Thursday, September 21, 2006

Little Cabin in the Wood

There were several dust-ups at Tuesday night's council meeting beyond the English-only controversy.

One that went unnoticed in the mainstream media, but stood out to me involved the protection and security of a restored log cabin in Bellevue. Council member Charlie Tygard wants to protect the cabin, which sits in a secluded part of a park and keeps getting hit by vandals. So, he presented a bill requesting $3,500 for surveillance cameras, rather than relying on calls to Park Rangers.

The one hitch is that he was requesting the money from funds that, according to the Metro Finance Department, Metro Council had already voted to encumber when it passed the Capital Budget. That dilemma flustered several council members, including Eric Crafton, who started yelping about how ridiculous it was that the Finance Department could not find such a small amount of money in a multi-million dollar budget to buy the cameras. This is the same Eric Crafton who a little over a month ago was screaming against Metro's expenditure of money for paper publications. Money is an object when it comes to paper, but when it comes to security cameras it is no object?

It is definitely no object to Charlie Tygard, who made his plea on preservationist grounds even though in 2005 he voted to help kill a resolution that would have authorized an investigation of the fishy demolition of historic Evergreen Place, which was the oldest building in Davidson County. Nonetheless, Tygard was visibly upset that the Finance Department's response to his request for camera funds was to suggest that he spend it out of the $50,000 individual discretionary funds that each council member gave themselves this year for their own pet projects. I do not know what Tygard is so upset about. $3,500 is also a small percentage of $50,000. How is drawing on those funds a bad idea? It is not the Finance Department's fault that the council voted to encumber funds to other projects.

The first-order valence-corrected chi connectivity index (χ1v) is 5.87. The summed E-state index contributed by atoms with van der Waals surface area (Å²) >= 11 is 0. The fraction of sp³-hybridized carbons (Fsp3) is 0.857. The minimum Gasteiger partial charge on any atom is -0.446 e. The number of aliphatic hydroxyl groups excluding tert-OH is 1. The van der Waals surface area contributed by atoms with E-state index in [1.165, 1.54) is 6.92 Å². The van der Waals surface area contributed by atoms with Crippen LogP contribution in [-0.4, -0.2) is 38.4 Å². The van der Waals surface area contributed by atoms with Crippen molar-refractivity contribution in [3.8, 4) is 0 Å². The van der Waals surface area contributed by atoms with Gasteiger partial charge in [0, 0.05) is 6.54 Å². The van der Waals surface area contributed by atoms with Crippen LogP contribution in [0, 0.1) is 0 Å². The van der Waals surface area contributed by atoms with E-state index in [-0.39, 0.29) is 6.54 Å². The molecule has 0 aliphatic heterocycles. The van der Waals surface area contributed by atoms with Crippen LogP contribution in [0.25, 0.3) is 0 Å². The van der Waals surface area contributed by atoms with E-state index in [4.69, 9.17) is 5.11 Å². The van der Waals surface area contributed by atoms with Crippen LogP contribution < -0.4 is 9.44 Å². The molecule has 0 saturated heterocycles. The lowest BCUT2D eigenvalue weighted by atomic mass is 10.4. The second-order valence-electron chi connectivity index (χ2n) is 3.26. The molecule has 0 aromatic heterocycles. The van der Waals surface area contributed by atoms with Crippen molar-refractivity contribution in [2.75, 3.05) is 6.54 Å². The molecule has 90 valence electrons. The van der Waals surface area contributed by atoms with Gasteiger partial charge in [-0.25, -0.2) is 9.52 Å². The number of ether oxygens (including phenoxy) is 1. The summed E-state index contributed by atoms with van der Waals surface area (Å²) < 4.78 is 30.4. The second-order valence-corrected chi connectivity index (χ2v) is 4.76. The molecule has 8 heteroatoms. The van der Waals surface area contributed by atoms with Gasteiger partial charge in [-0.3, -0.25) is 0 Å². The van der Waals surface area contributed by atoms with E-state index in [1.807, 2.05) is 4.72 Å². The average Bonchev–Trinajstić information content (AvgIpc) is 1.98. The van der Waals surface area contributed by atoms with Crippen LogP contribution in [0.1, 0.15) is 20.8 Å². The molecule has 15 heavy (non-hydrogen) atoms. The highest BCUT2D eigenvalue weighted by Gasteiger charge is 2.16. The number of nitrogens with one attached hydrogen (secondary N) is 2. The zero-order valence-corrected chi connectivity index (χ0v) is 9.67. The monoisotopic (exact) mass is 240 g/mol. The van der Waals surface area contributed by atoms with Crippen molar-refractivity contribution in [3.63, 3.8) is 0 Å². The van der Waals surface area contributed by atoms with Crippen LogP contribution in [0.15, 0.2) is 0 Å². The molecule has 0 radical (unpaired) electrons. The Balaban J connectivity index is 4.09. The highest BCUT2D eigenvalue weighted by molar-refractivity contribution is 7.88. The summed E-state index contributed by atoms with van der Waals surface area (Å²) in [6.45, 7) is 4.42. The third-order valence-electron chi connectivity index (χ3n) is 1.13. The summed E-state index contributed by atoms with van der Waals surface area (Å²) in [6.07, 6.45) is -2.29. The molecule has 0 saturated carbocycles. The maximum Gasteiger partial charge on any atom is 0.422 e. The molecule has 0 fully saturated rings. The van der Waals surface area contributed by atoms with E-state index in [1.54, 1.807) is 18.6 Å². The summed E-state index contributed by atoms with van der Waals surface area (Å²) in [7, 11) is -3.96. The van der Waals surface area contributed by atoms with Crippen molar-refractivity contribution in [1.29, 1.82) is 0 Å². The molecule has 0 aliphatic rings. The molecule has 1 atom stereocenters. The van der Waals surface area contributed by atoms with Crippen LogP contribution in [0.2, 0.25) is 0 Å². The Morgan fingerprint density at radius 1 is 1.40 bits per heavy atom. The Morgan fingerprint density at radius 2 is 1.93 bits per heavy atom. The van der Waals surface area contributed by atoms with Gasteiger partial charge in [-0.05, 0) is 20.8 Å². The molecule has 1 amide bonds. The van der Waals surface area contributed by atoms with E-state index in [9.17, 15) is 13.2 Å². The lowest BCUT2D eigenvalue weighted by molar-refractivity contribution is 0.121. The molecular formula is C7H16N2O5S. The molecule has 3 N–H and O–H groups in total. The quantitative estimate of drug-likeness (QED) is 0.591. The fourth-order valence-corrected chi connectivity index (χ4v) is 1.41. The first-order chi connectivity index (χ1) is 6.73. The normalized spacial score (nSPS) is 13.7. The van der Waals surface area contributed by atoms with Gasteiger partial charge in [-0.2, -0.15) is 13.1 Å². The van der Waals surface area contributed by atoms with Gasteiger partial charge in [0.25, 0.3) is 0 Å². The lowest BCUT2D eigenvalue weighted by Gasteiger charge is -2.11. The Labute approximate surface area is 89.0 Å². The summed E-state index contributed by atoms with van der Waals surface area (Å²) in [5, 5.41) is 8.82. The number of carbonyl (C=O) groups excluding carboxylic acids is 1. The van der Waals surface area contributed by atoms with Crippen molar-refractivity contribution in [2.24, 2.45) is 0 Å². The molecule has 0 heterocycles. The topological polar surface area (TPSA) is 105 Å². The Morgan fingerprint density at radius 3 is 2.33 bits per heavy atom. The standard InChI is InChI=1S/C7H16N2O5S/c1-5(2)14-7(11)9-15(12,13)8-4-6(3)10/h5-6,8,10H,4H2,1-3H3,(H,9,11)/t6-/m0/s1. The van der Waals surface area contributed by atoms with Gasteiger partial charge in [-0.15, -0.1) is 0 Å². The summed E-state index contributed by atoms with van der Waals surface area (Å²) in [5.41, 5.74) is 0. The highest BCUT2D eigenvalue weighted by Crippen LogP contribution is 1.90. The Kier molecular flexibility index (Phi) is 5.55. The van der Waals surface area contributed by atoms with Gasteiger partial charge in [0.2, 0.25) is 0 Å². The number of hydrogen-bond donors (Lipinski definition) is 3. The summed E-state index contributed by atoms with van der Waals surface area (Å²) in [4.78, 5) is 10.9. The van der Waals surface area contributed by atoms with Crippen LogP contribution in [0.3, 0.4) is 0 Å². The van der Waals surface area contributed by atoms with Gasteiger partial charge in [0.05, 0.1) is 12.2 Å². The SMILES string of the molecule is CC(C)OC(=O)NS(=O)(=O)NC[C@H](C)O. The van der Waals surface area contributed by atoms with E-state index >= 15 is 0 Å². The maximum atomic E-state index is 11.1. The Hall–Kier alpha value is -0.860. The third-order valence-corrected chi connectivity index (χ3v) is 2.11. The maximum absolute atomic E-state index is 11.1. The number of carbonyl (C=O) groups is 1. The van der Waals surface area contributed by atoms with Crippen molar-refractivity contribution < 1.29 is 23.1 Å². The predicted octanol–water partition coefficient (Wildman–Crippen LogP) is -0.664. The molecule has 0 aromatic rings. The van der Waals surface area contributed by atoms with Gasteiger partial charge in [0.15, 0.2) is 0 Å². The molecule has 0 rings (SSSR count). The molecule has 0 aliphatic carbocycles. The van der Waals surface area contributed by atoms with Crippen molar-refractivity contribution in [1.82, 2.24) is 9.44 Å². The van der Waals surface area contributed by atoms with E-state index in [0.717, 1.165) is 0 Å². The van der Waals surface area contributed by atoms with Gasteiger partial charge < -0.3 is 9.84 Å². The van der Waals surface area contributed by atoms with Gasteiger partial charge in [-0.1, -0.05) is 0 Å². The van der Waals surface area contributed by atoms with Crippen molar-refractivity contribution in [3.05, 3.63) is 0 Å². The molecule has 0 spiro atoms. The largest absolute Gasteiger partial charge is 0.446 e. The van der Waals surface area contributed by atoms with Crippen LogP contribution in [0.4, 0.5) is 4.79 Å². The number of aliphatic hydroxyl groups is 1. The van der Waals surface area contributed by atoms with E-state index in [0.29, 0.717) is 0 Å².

The council approved Tygard's resolution by voice vote (according to the Clerk's Office, there were no "nays"), fed by Crafton's rather irresponsible inducement that they just approve it and then let Metro Finance trouble itself over where the money will come from. Is that supposed to be leadership that Crafton is expressing? Sounds more like personal animosity to me, especially when Tygard seems to have $50,000 to spend at his discretion.

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